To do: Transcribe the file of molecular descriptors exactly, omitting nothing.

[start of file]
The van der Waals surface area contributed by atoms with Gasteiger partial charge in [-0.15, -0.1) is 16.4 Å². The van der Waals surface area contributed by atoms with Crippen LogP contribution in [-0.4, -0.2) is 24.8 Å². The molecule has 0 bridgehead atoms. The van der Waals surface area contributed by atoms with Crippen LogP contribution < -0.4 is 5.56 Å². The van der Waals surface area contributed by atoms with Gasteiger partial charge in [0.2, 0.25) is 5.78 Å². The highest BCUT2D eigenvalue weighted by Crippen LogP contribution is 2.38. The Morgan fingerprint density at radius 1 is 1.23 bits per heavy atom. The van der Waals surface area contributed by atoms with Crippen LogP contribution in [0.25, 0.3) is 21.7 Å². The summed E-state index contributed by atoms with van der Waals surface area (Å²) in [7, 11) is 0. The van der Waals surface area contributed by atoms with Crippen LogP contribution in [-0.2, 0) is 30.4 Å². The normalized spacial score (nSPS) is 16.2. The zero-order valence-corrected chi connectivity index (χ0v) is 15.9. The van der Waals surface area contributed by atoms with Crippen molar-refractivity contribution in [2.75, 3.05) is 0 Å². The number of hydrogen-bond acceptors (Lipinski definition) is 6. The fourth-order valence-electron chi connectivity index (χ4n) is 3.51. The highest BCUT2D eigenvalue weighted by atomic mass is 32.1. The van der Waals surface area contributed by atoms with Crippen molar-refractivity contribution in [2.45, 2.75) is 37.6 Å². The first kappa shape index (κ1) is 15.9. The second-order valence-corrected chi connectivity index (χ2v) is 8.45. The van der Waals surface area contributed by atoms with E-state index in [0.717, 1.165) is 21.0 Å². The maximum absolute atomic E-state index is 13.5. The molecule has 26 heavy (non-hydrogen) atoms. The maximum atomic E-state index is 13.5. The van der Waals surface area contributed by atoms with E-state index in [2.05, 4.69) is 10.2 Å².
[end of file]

The van der Waals surface area contributed by atoms with Gasteiger partial charge in [-0.15, -0.1) is 16.4 Å². The van der Waals surface area contributed by atoms with Crippen LogP contribution in [-0.4, -0.2) is 24.8 Å². The molecule has 0 bridgehead atoms. The van der Waals surface area contributed by atoms with Crippen LogP contribution < -0.4 is 5.56 Å². The van der Waals surface area contributed by atoms with Gasteiger partial charge in [0.2, 0.25) is 5.78 Å². The highest BCUT2D eigenvalue weighted by Crippen LogP contribution is 2.38. The Morgan fingerprint density at radius 1 is 1.23 bits per heavy atom. The van der Waals surface area contributed by atoms with Crippen LogP contribution in [0.25, 0.3) is 21.7 Å². The summed E-state index contributed by atoms with van der Waals surface area (Å²) in [7, 11) is 0. The van der Waals surface area contributed by atoms with Crippen LogP contribution in [-0.2, 0) is 30.4 Å². The normalized spacial score (nSPS) is 16.2. The zero-order valence-corrected chi connectivity index (χ0v) is 15.9. The van der Waals surface area contributed by atoms with Crippen molar-refractivity contribution in [2.75, 3.05) is 0 Å². The number of hydrogen-bond acceptors (Lipinski definition) is 6. The fourth-order valence-electron chi connectivity index (χ4n) is 3.51. The highest BCUT2D eigenvalue weighted by atomic mass is 32.1. The van der Waals surface area contributed by atoms with Crippen molar-refractivity contribution in [2.45, 2.75) is 37.6 Å². The first kappa shape index (κ1) is 15.9. The second-order valence-corrected chi connectivity index (χ2v) is 8.45. The van der Waals surface area contributed by atoms with E-state index in [0.717, 1.165) is 21.0 Å². The maximum absolute atomic E-state index is 13.5. The molecule has 26 heavy (non-hydrogen) atoms. The maximum atomic E-state index is 13.5. The van der Waals surface area contributed by atoms with E-state index in [2.05, 4.69) is 10.2 Å².